Tan Sri Dato' Seri Dr. Yeoh Tiong Lay awarded International Federation of Asian and Western Pacific Contractor's Associations Lifetime Membership

The Master Builders Journal (MBJ), Issue 102: Vol. 1/2016

Being a renowned contributor and driving force behind the construction industry of Malaysia, Tan Sri Dato’ Seri Dr. Yeoh Tiong Lay is no stranger to the construction industry. His years of dedication as President of MBAM, and having served in various capacities within the industry have certainly gained him enormous recognition, respect and even admiration.

MBAM recently had the opportunity to gain a little more insight into his thoughts and views of not only his involvement with the International Federation of Asian and Western Pacific Contractors’ Associations (IFAWPCA) but also a little on the other aspects of the construction industry.

What does being the first Malaysian to be awarded the prestigious IFAWPCA Lifetime Member Award mean to you?

I am genuinely overwhelmed that my peers in the Federation have honoured me in this manner. It is an incredible accolade and I am very thankful. Needless to say, it is humbling to be the first Malaysian to be recognized. But I dare not claim to be a trailblazer. Our country has many brilliant builders and contractors who are dedicated to their profession. They are already making heads turn with their craft. I prefer to share this accolade with all of them and let this award serve as an encouragement to all that our country’s construction industry is being taken notice of.

How did you get involved with IFAWPCA? What drove you to continue your commitment to the Federation all these years?

I could still remember how excited I was attending my first convention in 1963 in Tokyo, organized by OCAJI. Then, I was a 35 year old young building contractor who just wanted to learn from the world’s best and improve himself. But very quickly, I came to realise that IFAWPCA is not only a community of builders and contractors who excelled in their professions, but folks who actually believe in their purpose of making a real difference in our world using the construction industry as a vehicle. That got me really passionate about IFAWPCA and why I have not stopped being committed to it since my first convention.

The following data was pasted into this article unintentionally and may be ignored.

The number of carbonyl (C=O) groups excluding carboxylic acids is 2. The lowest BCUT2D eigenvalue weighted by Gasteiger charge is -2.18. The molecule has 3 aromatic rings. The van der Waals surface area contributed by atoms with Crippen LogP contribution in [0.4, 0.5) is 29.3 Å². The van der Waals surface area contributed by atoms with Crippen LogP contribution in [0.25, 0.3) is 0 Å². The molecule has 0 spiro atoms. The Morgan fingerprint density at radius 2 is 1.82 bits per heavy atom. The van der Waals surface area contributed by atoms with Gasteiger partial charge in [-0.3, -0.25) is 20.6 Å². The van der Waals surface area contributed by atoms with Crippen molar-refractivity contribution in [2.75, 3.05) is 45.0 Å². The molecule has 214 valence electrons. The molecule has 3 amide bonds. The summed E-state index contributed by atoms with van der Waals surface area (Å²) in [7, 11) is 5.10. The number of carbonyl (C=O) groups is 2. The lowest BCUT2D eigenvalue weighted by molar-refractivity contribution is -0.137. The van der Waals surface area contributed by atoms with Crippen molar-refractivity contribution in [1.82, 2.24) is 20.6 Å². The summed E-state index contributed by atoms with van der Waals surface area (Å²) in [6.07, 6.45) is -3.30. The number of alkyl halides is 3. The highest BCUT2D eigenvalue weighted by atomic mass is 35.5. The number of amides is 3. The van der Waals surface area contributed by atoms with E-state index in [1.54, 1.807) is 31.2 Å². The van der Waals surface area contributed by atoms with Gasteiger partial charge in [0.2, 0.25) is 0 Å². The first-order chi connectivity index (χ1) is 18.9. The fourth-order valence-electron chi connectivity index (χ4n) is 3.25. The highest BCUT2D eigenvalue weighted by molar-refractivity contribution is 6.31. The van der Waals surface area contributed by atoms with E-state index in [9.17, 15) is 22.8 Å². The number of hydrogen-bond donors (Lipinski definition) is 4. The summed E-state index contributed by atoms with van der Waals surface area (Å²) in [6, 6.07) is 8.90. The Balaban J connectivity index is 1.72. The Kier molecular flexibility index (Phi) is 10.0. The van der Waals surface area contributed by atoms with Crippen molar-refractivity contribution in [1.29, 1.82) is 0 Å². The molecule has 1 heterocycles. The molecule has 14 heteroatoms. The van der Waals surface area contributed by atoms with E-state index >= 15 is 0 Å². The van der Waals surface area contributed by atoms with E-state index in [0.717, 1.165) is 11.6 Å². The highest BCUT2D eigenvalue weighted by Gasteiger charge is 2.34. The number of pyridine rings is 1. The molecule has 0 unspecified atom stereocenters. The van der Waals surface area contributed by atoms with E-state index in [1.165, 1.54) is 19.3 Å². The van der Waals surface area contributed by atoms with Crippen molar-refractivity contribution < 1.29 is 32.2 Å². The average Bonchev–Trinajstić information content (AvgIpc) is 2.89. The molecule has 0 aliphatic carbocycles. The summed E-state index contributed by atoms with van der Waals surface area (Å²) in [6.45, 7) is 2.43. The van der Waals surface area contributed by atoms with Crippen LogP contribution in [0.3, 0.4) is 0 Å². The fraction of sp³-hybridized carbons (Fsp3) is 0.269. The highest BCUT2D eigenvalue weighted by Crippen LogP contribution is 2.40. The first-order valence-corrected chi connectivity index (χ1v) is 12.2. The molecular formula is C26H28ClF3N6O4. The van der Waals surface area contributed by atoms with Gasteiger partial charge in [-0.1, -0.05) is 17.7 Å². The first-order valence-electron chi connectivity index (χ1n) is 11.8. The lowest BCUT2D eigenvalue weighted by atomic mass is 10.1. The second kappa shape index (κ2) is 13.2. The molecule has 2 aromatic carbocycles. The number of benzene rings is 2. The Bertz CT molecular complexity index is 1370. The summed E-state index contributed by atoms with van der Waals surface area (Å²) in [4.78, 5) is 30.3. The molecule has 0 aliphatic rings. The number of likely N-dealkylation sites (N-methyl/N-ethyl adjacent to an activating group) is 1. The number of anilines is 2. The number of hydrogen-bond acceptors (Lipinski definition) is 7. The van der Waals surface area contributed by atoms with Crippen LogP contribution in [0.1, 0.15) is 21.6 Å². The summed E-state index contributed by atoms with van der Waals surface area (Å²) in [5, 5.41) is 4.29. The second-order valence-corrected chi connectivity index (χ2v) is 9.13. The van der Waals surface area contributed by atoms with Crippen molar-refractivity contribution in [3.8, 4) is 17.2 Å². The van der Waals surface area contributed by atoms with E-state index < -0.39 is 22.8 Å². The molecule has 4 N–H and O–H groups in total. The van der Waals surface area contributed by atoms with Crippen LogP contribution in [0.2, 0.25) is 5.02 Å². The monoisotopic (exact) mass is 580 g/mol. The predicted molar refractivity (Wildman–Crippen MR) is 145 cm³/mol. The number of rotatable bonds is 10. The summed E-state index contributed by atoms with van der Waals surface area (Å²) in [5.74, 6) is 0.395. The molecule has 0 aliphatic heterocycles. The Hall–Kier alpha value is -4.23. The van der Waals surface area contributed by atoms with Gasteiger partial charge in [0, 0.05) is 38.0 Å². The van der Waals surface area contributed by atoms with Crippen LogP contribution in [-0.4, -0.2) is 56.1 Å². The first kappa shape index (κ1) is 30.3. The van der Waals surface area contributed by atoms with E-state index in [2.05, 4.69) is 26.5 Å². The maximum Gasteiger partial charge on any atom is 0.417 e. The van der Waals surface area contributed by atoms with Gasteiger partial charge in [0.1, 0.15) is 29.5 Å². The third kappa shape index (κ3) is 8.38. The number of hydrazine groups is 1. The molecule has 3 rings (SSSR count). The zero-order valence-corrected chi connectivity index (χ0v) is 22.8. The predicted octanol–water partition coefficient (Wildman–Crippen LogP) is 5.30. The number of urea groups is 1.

Were there any “hot” or controversial issue(s) that needed to be managed during your Presidency? If yes, how did it impact IFAWPCA?

In all honesty, there were no controversial issues in-house. But, I was the IFAWPCA President in the 1980s, when the entire construction industry faced serious challenges, not least, the volatile world economy. My efforts as President were focused on trying to get everyone sharing their experiences, learning from each other and perhaps, working together, so that we could weather the storms at home and abroad. It was also my desire to see greater uniformity in terms of ethics and standards throughout the construction industry. I should say that the Members were very receptive and supportive of these efforts.

How did you balance managing your work at YTL, your efforts with IFAWPCA and contributing to MBAM’s growth as President of MBAM? Were there any sacrifices that had to be made?

Sure, my involvement in both IFAWPCA and MBAM took a lot of time and work, especially when we were organizing and coordinating local and international events. Things had to be tight – like finances. So the committee members and I had to absorb a lot of the work ourselves. And please remember, this was before the days of emails, mobile phones, iPads and professional event planners. Yet, at the conclusion of every event, we just forgot about the sweat and tears. Instead, we found ourselves ‘recharged’ and even more energized because if all the things we have achieved through the gatherings and meetings. That made all the hard work worthwhile.

Describe your management style during the time when you were heading the YTL Group of companies?